8 Types of Gulls in Wisconsin

Wisconsin’s vast inland lakes, mighty rivers, and Great Lakes coasts provide bountiful habitat for a diversity of gull and tern species. These elegant white and gray seabirds arrive in spring to breed in raucous colonies before heading south in fall. Their loud cries echo over waterways as they dip and dive to snatch fish from below. While often seen as pests, gulls and terns captivate birdwatchers with their aerial grace and exhibit unique adaptations that allow them to thrive. This guide explores 8 of the most common gulls and terns that call Wisconsin home each summer, describing their identifying traits, nesting habits, foraging behaviors, and migration patterns that bring bursting colonies back each year. Grab your binoculars and get ready to start spotting these masters of flight!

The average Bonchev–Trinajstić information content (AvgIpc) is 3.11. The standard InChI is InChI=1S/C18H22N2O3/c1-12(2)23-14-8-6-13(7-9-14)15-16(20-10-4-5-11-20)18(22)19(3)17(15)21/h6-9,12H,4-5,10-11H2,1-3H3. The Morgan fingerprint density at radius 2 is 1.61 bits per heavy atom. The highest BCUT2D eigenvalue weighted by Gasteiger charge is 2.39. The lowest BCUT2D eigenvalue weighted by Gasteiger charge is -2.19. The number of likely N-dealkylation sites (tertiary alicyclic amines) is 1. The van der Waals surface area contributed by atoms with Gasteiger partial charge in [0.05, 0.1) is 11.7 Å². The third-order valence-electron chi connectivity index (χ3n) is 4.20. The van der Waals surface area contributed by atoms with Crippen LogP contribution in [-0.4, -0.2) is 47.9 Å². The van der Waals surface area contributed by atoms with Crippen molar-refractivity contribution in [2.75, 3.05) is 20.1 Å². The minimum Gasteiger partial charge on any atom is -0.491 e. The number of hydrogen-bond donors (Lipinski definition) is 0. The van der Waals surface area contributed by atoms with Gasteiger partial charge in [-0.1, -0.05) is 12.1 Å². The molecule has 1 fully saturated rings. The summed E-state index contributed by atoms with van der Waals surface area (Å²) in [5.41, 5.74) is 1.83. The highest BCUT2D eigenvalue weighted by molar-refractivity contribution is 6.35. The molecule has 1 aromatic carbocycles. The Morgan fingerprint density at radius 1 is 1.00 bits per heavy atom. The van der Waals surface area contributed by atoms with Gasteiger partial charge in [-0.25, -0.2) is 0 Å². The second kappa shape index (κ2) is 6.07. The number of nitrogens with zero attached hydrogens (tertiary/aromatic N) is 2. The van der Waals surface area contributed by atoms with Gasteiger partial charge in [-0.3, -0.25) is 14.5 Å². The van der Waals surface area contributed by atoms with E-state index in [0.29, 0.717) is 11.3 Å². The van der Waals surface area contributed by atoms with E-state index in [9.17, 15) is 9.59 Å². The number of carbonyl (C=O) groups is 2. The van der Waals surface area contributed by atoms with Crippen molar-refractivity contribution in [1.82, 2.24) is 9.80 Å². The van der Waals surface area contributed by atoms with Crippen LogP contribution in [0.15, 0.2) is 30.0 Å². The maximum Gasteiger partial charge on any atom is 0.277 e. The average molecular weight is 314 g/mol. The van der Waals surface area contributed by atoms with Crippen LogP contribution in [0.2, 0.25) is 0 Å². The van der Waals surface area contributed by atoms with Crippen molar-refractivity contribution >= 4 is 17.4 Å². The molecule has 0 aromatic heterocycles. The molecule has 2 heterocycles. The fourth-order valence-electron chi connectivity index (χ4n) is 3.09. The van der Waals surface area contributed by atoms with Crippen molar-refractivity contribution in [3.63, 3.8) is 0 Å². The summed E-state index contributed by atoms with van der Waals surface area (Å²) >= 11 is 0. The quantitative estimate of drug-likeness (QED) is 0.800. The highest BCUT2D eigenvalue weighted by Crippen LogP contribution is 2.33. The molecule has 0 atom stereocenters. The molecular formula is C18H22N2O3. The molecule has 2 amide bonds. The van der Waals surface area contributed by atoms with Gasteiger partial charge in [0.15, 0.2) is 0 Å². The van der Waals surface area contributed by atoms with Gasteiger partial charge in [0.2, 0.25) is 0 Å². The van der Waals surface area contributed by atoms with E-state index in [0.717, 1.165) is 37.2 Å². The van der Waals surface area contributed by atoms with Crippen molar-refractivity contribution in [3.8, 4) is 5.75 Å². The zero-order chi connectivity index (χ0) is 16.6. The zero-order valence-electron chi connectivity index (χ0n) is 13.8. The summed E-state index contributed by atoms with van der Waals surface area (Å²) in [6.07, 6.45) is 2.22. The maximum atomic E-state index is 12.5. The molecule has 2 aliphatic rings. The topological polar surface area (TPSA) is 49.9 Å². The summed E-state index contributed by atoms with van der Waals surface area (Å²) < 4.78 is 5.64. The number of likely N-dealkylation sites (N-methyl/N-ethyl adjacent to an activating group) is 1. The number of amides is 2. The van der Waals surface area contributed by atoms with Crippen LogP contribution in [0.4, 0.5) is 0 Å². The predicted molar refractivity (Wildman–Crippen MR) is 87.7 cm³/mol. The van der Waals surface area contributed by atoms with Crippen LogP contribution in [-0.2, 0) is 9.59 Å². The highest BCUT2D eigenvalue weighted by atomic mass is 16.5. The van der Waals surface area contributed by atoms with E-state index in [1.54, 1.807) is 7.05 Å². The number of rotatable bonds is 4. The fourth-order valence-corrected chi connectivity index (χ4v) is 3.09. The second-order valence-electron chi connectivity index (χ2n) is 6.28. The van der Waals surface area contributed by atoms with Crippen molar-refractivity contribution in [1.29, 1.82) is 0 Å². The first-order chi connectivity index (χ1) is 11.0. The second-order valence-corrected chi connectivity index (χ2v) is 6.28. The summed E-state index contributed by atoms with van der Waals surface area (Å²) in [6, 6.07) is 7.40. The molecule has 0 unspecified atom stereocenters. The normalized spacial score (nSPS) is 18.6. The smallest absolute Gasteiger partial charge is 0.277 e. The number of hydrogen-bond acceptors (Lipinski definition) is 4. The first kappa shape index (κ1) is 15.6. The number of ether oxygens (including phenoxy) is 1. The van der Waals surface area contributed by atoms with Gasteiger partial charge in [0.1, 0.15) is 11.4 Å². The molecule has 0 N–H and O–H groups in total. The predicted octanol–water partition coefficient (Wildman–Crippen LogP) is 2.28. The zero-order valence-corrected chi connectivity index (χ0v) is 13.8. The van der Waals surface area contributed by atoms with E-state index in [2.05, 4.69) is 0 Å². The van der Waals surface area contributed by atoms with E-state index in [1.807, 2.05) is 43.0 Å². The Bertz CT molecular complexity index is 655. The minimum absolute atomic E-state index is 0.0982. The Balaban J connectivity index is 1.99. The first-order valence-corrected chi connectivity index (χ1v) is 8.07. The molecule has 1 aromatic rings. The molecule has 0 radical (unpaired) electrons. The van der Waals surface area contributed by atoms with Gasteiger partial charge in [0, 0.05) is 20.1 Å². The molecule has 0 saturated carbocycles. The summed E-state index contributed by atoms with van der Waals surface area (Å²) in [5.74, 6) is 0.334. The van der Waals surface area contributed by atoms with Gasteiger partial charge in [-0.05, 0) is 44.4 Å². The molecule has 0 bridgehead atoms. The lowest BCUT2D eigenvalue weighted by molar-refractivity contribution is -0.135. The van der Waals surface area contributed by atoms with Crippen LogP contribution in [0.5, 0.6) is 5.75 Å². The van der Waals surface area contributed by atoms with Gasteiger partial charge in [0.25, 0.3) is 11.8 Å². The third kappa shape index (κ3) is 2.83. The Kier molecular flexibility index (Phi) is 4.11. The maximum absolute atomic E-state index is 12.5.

Gull Type Size Distinguishing Features
Ring-billed Gull Medium-sized Black ring around yellow bill
Herring Gull Large Pink legs, heavy yellow bill with red spot
Bonaparte’s Gull Small Black head with white crescent behind eye
Caspian Tern Large Red-orange bill, loud raucous call
Common Tern Medium-sized Black cap, red-orange bill with black tip
Forster’s Tern Medium-sized Orange bill with black tip, staccato barking call
Black Tern Small Mostly black plumage
Laughing Gull Medium-sized Black hood, loud laughing call

1. Ring-Billed Gull (300 words)

The ring-billed gull is one of the most common gulls found in Wisconsin. It is a medium-sized gull with a wingspan of around 50 inches. Adults have white heads, gray backs, black wingtips with white spots, and yellow legs and feet. The ring-billed gull gets its name from the black ring around its yellow bill. This is a distinguishing feature that sets it apart from other similar gull species.